F. The Department only has the authority granted to it by the State Legislature. Our elected representatives have given the tax collectors the administrative summons powers in said code section to be used only in civil cases and have not yet given these administrative agency mandatory criminal investigative powers. Therefore, the Department simply does not have the authority to summons those particular third-party records that would be used in criminal prosecutions.

G. The information in the possession of the Respondent third party employer is of a private nature and was not intended to be given to parties not authorized by Plaintiff. Furnishing such personal and private information about Plaintiff to DOR or any other governmental body without Plaintiff’s consent is a violation of his person, his privacy, his Constitutional rights, and his natural rights, which must be protected by the government.

H. The DOR summons is not issued in good faith as the information sought by the individual summons will not be used by DOR to prove the actual existence of a valid civil tax determination or for a collection purpose. Actually, the items sought by the summons are only needed by the Prosecutor to aid in criminal prosecutions not related to taxes.

I. State law (§12-54-110), copy attatched, clearly provides that the summons must be “attested,” and this is mandatory. The summons in this case is not attested, as anyone can see by looking at the civil summons, attached.

J. DOR has failed to meet the procedural requirement of the summons authority; the summons is patently defective on its face because the summons is not attested as required by said code section in subsection (C). The agent has failed to comply with the mandatory procedures in the summons law.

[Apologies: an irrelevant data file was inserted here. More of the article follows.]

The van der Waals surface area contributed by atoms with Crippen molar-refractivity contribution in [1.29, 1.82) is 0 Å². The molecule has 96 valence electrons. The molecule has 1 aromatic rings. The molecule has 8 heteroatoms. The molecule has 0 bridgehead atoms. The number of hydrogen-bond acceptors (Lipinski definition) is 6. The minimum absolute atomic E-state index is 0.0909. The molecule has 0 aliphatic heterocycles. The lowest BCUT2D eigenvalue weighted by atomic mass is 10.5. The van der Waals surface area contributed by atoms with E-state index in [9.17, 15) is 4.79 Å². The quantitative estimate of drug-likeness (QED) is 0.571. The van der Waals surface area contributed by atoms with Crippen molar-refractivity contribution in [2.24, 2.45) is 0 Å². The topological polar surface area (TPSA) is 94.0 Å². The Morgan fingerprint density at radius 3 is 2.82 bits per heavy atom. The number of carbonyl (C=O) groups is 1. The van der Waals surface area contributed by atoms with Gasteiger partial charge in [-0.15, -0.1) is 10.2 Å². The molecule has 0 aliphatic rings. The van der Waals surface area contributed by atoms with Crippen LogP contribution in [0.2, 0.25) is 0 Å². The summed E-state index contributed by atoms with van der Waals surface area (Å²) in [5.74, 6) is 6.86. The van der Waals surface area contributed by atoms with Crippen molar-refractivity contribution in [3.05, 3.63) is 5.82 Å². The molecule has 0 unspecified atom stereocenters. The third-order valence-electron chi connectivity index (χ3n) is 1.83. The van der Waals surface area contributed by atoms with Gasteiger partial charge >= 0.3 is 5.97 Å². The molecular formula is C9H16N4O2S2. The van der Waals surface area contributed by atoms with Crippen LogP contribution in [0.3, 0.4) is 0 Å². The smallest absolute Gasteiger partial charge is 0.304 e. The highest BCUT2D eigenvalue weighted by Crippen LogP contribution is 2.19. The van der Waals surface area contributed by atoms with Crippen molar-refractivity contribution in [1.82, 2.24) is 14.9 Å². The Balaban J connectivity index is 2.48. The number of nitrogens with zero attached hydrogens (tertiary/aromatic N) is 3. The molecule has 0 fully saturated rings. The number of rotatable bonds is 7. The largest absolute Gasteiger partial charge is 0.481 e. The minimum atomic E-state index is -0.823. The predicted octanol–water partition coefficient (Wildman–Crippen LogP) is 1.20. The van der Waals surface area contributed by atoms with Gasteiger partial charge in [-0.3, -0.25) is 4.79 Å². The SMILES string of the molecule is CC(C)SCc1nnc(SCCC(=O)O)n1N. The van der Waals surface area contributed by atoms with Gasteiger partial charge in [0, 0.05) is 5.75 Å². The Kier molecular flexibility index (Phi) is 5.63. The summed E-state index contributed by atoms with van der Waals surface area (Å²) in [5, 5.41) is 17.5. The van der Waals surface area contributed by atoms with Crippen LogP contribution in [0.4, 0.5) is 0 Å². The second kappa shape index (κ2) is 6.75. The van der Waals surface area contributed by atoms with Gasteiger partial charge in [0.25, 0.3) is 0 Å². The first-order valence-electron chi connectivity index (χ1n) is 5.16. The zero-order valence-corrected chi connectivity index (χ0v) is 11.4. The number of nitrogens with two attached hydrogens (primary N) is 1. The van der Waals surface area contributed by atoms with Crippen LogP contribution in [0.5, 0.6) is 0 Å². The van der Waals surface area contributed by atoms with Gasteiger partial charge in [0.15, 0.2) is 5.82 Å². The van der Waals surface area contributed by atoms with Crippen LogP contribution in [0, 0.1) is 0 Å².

K. The summons was not issued in good faith, not conducted pursuant to a legitimate purpose, and not relevant to any lawful purpose. The information is already within the commissioner’s possession; the summons is an abuse of the administrative process and issued for the improper purpose of harassing and pressuring the Plaintiff. US V. Powell, 379 US 78, 85 S Ct 248 (1964).

L. Plaintiff is classified by said agency as a “tax protester.” DOR procedures on persons similarly labeled as Plaintiff set forth a policy whereby the cases are totally criminal ab initio, to the extent that individual agents and the Agency itself have no discretion or authority to compromise whatsoever in these cases.

7.  CID has placed in Plaintiffs’ permanent files and records a control form. This form is issued by CID to be placed in the file of one who is subject to an ongoing investigation. This notifies the revenue agents or civil investigators that an active criminal case is pending and that all civil liability cases or audits are to be suspended. Further, the civil revenue officers are not to have any contact with this taxpayer so as not to interfere with an active criminal case.
Since the auditors and collections people cannot be involved with this investigation then it cannot be for a proper purpose and failed the La Salle criteria.
8. The government may allege that one refuting the summons bears the burden of disproving the actual existence of a valid civil tax determination or collections purpose.
To meet said burden, Plaintiff needs adequate pre-hearing discovery. Plaintiff, given sufficient discovery, can prove:
A. No existence of a continuing civil purpose;
B. A pre-existing institutional commitment to prosecute;
C. The failure of the summons to advance a civil purpose;
D. Improper purpose, political harassment, etc.

9. In his affidavit filed herewith, Plaintiff enumerates actions of the government which will indicate, assuming actions speak louder than words, the true nature of this investigation, and will show the attempt of two agencies to circumnavigate the traditional role of the grand jury and the other Constitutional protections of the Plaintiff as guaranteed in Article I of our blessed State Constitution.